The estate inventories first and foremost purpose is taxation and enumerating the duties and obligations of the serfs who labored on the estates themselves or in villages owned by the same landowner. While finances are the raison d’être of such documents, they are not devoid, as you will see, of genealogically relevant information.
While the face of serfdom, called pańszczyzna in Poland, changed over the centuries, there were several constants. Our ancestors were bound to the soil and subject to the rules and requirements set forth by the landowner. While laws were promulgated over the centuries regulating certain policies and practices and the relationship between serf and lord, it remained a hard existence exacting a physical and monetary toll upon the peasantry.
Peasants were required to perform free labor for the estate and forced to give a portion of what they raised or produced to the manor (danina in Polish) in the form of eggs, cheese, chickens, mushrooms or anything the landowner required.
Peasants were also forced to do maintenance on roads, bridges and estate buildings and assist in estate plantings and harvests several times a year. In addition to forced labor, some also had to pay rent, taxes, as well as for their own farm implements and tools such as scythes, hammers, plows, and carts. This left the farmer with little disposable income.
The estate inventories also described in minute detail all of the buildings, tools, stored grains, furniture, animals and just about anything found on the estate, down to the last potato in the root cellar!
The records are handwritten texts and charts, mostly all in Polish with certain phrases in Latin. They are divided by “ekonomia,”a person who was the overseer of all matters relating to taxation and finances of the estates in the district. Each ekonomia was subdivided into smaller units call “klucz” which, in modern Polish, means key but used in the context of these records it can be rendered as “a complex of manors and estates possessing their own governing body.”
The names of the klucz units were frequently the same as the largest town or village in the district but not always. At times, they were named after an estate within the district that was not the official name of any village in the district (think Tara from Gone with the Wind). The names of the villages listed could be exactly the same as they are today. In other cases, they are similar to the modern designation but not an exact match (e.g. Miedziejewszczyzna was used in the 1700s but today the village is called Miedzianowo). In other cases, village names will appear that no longer exist but their approximate location can be surmised by finding the other nearby villages in the district that still do exist.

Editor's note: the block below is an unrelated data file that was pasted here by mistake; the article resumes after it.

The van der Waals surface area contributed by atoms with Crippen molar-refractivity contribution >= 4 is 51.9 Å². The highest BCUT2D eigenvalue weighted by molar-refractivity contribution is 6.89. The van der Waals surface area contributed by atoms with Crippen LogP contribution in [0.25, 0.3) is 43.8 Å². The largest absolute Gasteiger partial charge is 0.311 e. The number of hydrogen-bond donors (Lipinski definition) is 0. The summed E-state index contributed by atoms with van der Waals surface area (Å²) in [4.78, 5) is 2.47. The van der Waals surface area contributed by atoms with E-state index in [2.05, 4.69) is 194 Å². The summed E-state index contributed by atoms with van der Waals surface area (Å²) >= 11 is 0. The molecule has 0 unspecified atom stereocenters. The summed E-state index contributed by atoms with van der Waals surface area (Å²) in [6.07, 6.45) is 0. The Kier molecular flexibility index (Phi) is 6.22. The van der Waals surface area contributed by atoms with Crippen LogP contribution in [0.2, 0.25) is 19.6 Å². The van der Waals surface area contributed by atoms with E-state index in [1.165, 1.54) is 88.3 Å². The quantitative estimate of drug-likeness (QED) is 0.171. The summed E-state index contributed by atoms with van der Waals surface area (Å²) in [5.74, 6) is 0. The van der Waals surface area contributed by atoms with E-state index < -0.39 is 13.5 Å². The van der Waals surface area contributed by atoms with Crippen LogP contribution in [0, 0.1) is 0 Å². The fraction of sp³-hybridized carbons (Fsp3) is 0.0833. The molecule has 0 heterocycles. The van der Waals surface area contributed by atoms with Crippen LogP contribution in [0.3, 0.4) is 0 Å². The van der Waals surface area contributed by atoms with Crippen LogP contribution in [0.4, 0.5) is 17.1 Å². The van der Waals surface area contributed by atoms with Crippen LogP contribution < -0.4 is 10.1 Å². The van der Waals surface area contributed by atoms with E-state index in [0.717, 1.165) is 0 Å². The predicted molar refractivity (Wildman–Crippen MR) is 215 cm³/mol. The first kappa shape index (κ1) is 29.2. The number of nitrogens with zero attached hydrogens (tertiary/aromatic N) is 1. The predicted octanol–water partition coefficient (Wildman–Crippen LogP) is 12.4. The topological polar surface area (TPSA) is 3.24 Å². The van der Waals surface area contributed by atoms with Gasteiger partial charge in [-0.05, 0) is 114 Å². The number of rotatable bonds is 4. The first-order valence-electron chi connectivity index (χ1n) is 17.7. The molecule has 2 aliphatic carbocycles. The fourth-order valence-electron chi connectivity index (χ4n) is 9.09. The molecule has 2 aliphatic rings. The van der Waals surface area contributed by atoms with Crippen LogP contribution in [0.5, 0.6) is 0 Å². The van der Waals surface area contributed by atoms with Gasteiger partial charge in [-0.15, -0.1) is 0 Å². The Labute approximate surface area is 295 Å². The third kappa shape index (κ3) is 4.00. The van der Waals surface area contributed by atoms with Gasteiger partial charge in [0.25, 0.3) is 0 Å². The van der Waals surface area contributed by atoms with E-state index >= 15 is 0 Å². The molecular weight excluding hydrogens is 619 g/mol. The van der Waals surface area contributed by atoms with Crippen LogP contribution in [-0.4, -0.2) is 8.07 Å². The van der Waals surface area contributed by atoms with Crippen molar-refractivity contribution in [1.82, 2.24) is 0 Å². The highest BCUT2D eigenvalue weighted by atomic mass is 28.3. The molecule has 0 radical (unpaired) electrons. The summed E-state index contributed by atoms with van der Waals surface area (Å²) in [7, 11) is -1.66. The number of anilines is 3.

Consulting the series Nazwy Miejscowe Polski by Kazimierz Rymut, a compilation of Polish place names which include any historical variants of the name, may provide information on place names which may no longer be extant.
The entries for each klucz follow a similar format which is explained below. The language in the textual portions is archaic and difficult to translate for a variety of reasons. Simple one word English equivalents of certain items are not possible. Rather, the term must be explained as many words in the text describe institutions, taxes, monetary units and practices that no longer exist and require amplification. Practices that were commonplace in the 1700s are unknown to us in the modern world. They no longer exist and an average native speaker of language will not fully understand such text without additional explanation.
Think of this in reverse — what would an eighteenth century peasant think when hearing terms such as cell phone, automobile or rocket fuel? These items were not part of their reality and not readily understood. So, even if you speak a language well, translating these texts, without appropriate additional study of the context in which they were written, guarantees a rough ride.
This article was originally published in the Summer, 2014 issue of “Pathways & Passages”.
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